Jump to content

Adobe drops Dolby audio support from Premiere CC 2018, forces Windows 10 upgrade


Andrew Reid
 Share

Recommended Posts

  • Administrators

Adobe have decided to save a few bucks and get rid of their built in Dolby audio codec, so that the latest, worst, I mean greatest Premiere relies on the god-damn OS for critical things like the sound track on your AVCHD clips.

https://forums.adobe.com/thread/2396890

Adobe are presumably being run into the ground by complacent bean counters who think a monopoly and a successful subscription model is somehow what we voted for.

Vote with your feet.

Link to comment
Share on other sites

Any power users want to convince me Resolve has got the strength to edit documentaries and handle all that media? I'm interested. 

I kinda gave up on FCP a few years ago, but can be swayed back there...

JUST REMEMBER: feature length documentary. 

Anyone playing that game too?  Curious to hear the feedback. 

Link to comment
Share on other sites

3 hours ago, fuzzynormal said:

I kinda gave up on FCP a few years ago, but can be swayed back there...

At work I switch between Premiere and FCPX... When working on jobs for my own clients: FCPX. I like it a lot and it's come such a long way in the past few years. 

3 hours ago, Jonesy Jones said:

For me After Effects is just as critical as having an editor. I know BM has Fusion, but it's just not there. I also use Photoshop frequently, but I'm sure that could be replaced with something else.

That's the real rub: as long as they dominate with After Effects and Photoshop, there's no way to truly leave Adobe. I couldn't do my job without those two programs. And, for me at least, even if there were programs that could match I wouldn't want to lose the decade of experience I have with each.

Link to comment
Share on other sites

13 hours ago, fuzzynormal said:

I kinda gave up on FCP a few years ago, but can be swayed back there...

 

FCPX would actually be alright to edit a doco on. That said, it takes some getting used to. I've been switching between it and Media Composer because Media Composer struggles with XAVC for some bizarre reason, and you can get an edit together pretty quick on FCPX. You just need to rethink the way you're used to working. 

9 hours ago, EthanAlexander said:

as long as they dominate with After Effects and Photoshop,

You can still quite easily use both of these with a non-Adobe editor.

Link to comment
Share on other sites

6 hours ago, fuzzynormal said:

How so?

FCPX is based on a "trackless magnetic timeline" which is night-and-day different from adobe. You can "trick" it into behaving more like a normal timeline, which I did for a while (by building my timeline above a blank clip on the magnetic part) but once I fully embraced it my editing speed has dramatically increased. One thing I don't like about it is audio editing, which is very hard to batch.

If you want to explore FCPX, adding RGB House's "Total Adjustment" adjustment layer and Alex4D's "sound only" crossfade is essential. Why these aren't already a part of the software is mind-boggling.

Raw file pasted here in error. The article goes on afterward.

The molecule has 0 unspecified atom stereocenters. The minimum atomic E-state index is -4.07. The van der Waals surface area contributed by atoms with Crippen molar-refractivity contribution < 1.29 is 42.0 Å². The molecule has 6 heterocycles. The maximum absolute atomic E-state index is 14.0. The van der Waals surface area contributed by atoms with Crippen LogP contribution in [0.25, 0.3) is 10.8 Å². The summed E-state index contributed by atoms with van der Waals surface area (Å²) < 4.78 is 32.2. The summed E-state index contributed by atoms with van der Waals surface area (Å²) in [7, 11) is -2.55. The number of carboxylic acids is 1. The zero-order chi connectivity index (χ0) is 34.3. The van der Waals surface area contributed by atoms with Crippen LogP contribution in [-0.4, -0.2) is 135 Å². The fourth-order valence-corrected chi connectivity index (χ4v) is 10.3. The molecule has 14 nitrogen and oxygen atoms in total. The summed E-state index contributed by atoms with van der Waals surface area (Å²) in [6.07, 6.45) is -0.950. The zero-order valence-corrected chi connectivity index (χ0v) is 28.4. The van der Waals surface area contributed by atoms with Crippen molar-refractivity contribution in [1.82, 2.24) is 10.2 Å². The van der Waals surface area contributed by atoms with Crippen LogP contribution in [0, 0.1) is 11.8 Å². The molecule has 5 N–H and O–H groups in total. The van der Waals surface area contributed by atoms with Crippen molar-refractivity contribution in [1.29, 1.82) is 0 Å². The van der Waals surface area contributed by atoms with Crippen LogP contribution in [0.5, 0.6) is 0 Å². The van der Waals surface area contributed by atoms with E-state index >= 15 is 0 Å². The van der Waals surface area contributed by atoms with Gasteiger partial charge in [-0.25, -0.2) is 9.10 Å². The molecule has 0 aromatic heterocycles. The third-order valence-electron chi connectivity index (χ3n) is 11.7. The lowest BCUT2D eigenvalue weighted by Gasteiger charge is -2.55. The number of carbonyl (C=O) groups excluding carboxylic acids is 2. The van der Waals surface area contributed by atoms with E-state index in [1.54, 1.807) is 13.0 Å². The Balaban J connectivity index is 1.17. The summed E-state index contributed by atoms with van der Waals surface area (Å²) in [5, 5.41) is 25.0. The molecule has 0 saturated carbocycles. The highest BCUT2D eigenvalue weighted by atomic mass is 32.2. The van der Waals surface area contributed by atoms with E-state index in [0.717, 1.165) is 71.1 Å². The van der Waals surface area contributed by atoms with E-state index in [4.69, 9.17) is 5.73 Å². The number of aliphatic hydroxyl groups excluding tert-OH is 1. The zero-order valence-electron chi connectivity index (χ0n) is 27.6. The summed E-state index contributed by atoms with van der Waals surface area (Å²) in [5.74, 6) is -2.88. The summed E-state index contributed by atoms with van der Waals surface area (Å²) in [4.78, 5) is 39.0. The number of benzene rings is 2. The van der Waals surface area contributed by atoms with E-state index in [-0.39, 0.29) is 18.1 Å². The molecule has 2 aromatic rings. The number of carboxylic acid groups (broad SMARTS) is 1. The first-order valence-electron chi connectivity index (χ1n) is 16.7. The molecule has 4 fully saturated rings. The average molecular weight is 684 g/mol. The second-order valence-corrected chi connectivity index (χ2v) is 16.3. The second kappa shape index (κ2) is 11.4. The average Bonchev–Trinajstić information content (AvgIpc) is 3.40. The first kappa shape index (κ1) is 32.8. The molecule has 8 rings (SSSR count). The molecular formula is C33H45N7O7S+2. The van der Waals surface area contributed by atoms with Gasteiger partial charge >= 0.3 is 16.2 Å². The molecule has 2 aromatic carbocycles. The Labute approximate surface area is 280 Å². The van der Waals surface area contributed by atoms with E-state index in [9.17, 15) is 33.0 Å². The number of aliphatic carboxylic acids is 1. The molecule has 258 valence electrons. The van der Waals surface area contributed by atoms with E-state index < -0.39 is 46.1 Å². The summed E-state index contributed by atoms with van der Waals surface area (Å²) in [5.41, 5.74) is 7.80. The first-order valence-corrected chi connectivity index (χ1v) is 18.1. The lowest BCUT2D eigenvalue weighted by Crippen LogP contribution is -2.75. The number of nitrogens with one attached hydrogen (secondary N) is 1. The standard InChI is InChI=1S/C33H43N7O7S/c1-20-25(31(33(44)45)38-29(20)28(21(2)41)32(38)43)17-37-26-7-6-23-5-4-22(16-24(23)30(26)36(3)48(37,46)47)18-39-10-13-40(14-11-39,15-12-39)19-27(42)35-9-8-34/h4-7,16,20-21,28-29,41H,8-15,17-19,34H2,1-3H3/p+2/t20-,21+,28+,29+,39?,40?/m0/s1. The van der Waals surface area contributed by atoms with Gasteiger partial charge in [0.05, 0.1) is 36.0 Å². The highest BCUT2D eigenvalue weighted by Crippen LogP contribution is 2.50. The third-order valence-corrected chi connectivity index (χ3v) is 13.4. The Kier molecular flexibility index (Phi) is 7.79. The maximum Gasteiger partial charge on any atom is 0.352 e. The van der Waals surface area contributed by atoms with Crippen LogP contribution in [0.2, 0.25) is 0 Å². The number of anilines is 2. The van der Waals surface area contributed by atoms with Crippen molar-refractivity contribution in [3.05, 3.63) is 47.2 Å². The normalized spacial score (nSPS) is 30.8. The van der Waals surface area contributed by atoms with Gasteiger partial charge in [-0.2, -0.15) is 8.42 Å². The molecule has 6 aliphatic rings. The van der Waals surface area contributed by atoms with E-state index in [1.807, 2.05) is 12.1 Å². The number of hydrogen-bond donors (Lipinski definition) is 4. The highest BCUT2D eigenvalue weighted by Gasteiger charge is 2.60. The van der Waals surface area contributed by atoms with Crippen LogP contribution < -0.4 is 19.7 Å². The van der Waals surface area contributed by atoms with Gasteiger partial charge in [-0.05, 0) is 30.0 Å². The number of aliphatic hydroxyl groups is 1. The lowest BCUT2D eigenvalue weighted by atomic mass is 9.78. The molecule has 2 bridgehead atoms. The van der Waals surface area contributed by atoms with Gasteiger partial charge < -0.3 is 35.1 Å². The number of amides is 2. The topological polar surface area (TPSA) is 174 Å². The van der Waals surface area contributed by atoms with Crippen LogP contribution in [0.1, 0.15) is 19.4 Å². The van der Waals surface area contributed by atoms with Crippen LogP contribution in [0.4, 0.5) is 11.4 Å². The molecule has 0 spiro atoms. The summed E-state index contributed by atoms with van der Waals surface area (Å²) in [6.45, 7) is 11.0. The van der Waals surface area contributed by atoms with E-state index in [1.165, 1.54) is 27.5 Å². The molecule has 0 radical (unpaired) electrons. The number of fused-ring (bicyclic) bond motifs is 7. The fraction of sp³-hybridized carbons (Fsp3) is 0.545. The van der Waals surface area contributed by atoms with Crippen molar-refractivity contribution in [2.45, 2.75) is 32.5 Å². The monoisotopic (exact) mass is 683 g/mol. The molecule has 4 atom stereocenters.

http://rgbhouse.com/?p=74

https://blog.alex4d.com/2011/07/11/fcpx-transition-sound-only/

Link to comment
Share on other sites

9 hours ago, fuzzynormal said:

How so?

Magnetic timeline and arbitrary tracks are just an entirely different way of working. Getting used to FCPX's idea of what a 'storyline' is. 

Given how powerful FCPX is and its ability to do tasks in the background, I find it's very quick to get an assembly together. The iMovie style scrubbing of source clips makes it very easy to quickly look at what you have and grab what you need. 

Being able to work with your footage while it's still transcoding, or exporting a master file whilst you move onto another edit, or start your cutdown options is incredibly efficient.

I find fine-cutting and doing fine adjustments after your assembly more difficult. That said, the newest version does a lot to help this. You just need to get your head around the way the timeline works.

The magnetic timeline quirks are what make it very different to others. Having clips 'attach' to others so that if you delete one, it might delete 5 others that are attached to it. Extending a piece of audio or video and have it push everything else back instead of sliding underneath. 

But they sound worse than they are - at least once you're used to it (the first few times it happens you'll curse a bit). I actually think FCPX is a great option for long form documentary, better than Premiere in some/many respects. 

But do a smaller project on it first to get your head around it.

Link to comment
Share on other sites

3 hours ago, jax_rox said:

scrubbing of source clips makes it very easy to quickly look at what you have and grab what you need. 

Being able to work with your footage while it's still transcoding, or exporting a master file whilst you move onto another edit, or start your cutdown options is incredibly efficient.

Nice features, but also what Premiere does. 

Still, at least with FCP it's not a subscription. 

Link to comment
Share on other sites

Join the conversation

You can post now and register later. If you have an account, sign in now to post with your account.
Note: Your post will require moderator approval before it will be visible.

Guest
Reply to this topic...

×   Pasted as rich text.   Restore formatting

  Only 75 emoji are allowed.

×   Your link has been automatically embedded.   Display as a link instead

×   Your previous content has been restored.   Clear editor

×   You cannot paste images directly. Upload or insert images from URL.

 Share

×
×
  • Create New...